Is the government's proposed anti-terror bill what Canadians need to stay safe?
Fighting terror: The government's Bill C-51, now before Parliament, would give CSIS and police new powers to track and combat would-be terrorists.
The opposition parties say it goes too far and they want limits placed on those powers.
What do you think? Do CSIS and the police need better tools to track and combat would-be terrorists? Does the government's proposed anti-terror bill strike a balance between security and civil liberties?
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I think it would be fair to say that the killings in Quebec and on Parliament Hill last October, followed by the Charlie Hebdo shootings in France last month, have probably contributed to boosting Canadians' concerns about security to a level higher than at any other time since 9/11.
It is under these circumstances that the government has introduced to Parliament its proposed anti-terror law called Bill C-51.
The bill proposes to give more powers to CSIS and police involved in anti-terrorism activities. The powers include making arrests of suspects easier; making promotion of terrorism illegal, including websites; allowing CSIS to disrupt or interfere with individuals whom they believe to be engaged in planning terrorism; and finally, allowing court proceedings in some terrorism cases to be sealed.
Despite broad public support for a new law to tighten security, the opposition says the bill goes too far in two important aspects. They say the definition of what constitutes terror activity is too broad, and could catch legitimate political protesters. And, both opposition parties say the law must include some form of oversight to ensure CSIS and the police do not overstep their bounds.
Some say the existing laws against terror remain solid and useful, but law enforcement agencies need more resources to make them truly effective.
Whenever any government undertakes to tighten security and give more powers to law enforcement agencies, the concern is always for the trade-off with basic individual freedoms and civil liberties. The government says Bill C-51 achieves that balance and the object is to protect the freedoms of Canadians from those whose activities would do exactly the opposite. Both the NDP and the Liberals do not agree.
We want to know what you think?
Do you think our security and intelligence laws need to be strengthened? Are you concerned about how new laws might impinge on personal freedom? What is the best way to balance security concerns and personal freedom? What about oversight ...is it necessary and how would it be structured?
Our question today: "Is the government's proposed anti-terror bill what Canada needs to stay safe?"
I'm Rex Murphy ...on CBC Radio One ...and on Sirius XM, satellite radio channel 169 ...this is Cross Country Checkup.
Minister of National Defence and Minister for Multiculturalism
Special Counsel on Human Rights and International Justice for the Liberal party and MP for Mount Royal in Montreal. From 2003 to 2006 in Paul Martin's government, Mr. Cotler was Minister of Justice and Attorney General of Canada. He is a past professor of law at McGill University and the director of its Human Rights Program.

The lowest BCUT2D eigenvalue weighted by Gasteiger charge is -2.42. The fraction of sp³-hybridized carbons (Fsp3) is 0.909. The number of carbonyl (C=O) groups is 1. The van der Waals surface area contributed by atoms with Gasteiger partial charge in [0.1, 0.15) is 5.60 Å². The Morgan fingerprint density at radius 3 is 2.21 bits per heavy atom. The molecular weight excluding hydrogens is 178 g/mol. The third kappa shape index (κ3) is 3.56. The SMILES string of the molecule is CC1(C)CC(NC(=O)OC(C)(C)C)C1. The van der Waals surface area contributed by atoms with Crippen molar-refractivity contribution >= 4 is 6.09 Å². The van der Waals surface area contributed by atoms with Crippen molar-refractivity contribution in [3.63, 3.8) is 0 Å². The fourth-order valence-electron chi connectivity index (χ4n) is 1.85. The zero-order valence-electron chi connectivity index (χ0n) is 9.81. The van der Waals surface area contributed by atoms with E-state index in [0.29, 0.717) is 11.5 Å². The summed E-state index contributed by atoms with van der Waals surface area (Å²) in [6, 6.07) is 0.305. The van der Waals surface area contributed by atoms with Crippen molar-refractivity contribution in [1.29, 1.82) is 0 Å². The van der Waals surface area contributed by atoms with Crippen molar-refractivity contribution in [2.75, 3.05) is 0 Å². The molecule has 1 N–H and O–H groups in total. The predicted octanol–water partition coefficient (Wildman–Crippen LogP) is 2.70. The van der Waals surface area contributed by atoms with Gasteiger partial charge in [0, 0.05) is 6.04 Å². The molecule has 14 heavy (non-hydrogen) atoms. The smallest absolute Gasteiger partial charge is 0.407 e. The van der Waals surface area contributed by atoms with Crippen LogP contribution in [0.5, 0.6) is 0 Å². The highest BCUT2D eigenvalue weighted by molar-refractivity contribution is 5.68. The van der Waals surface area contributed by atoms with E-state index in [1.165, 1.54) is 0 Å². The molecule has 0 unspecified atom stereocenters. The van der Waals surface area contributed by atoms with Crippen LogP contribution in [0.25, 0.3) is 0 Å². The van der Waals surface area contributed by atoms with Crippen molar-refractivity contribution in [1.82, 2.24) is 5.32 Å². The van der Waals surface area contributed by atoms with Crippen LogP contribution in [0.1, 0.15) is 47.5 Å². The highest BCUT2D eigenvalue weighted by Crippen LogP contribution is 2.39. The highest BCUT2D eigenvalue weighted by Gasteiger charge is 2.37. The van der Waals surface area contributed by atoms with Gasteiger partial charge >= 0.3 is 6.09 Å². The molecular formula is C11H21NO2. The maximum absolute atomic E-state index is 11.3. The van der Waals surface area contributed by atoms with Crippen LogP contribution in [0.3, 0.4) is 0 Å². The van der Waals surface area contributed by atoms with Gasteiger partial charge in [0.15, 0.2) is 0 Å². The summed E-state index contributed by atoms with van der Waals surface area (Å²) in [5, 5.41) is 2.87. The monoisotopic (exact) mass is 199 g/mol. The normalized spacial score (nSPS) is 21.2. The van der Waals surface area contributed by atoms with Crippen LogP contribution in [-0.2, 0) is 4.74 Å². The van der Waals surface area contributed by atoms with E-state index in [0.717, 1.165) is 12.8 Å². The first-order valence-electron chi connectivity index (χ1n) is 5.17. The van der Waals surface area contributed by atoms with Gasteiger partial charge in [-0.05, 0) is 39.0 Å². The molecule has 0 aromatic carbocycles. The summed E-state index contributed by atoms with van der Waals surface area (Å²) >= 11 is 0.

Leader of the New Democratic Party of Canada.
Visiting Professor at the University of Ottawa's Graduate School of Public and International Affairs. Engaged on a research project on changing perceptions of the terrorist threat in a Canadian context from 9/11 to the present. He testified to Parliament on the original provisions of the 2001 Anti-Terrorism Act, on the Combating Terrorism Bill and on the recent extension of CSIS powers contained in Bill C-44.
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- Anti-terrorism bill opens door to spying on opponents, Mulcair charges
- Tom Mulcair says NDP will oppose anti-terrorism bill C-51
- Bill C-51: Political battle lines drawn over anti-terror bill as election nears, by Chris Hall
- Anti-terrorism powers: What's in the legislation?
- Bill C-51 bars CSIS from committing 'bodily harm,' sexual violation
- Anti-terrorism bill to be supported by Liberals, Justin Trudeau says (Feb. 4, 2015)
- Analysis: Bill C-51 aims to 'remove terrorist propaganda' from internet
- Terrorism: A look at what other countries have done to combat the threat
Globe and Mail
- Five key questions remain as Ottawa presses ahead with anti-terrorism bill
- New poll finds Harper’s anti-terror bill is a political juggernaut
- A close eye on security makes Canadians safer, by Jean Chretien, Joe Clark, Paul Martin, John Turner
- Liberals to support Conservative anti-terror bill, will address the ‘gaps’ later
- How Canada compares to ‘Five Eyes’ members in intelligence oversight
- CSIS oversight is alive and well, by Ron Atkey
- Profs say anti-terror CSIS ‘disruption’ campaigns not properly outlined
- Ottawa to tout terror bill at Obama summit
- A timeline of deadly attacks in Western nations since 2001
- Tom Mulcair says NDP will oppose anti-terror bill, which he fears will allow government to spy on political enemies
- New Tory anti-terror bill will walk fine line distinguishing between free expression and inciting terrorism: Jason Kenney
- Mulcair looks alone among party leaders in wanting serious talk about Tory anti-terror bill, by John Ivison
- Terrorism’s threat doesn’t justify all special measures to stop it, but does justify some, by Andrew Coyne
- It is crucial that anti-terrorism measures do not erode fundamental freedoms, by Thomas Mulcair
- Full Pundit: Canada’s anti-terrorism freakout, by Chris Selley
- NDP steps up in opposition to Harper's new anti-terror legislation, by Terry Glavin
- Opposing Bill C-51 less dangerous for NDP than supporting it, by Chantal Hébert
- Why Tom Mulcair’s NDP finally opposed terror bill, by Tom Walkom
- Poll: Bill C-51: Strong support for proposed anti-terror legislation, but additional oversight wanted too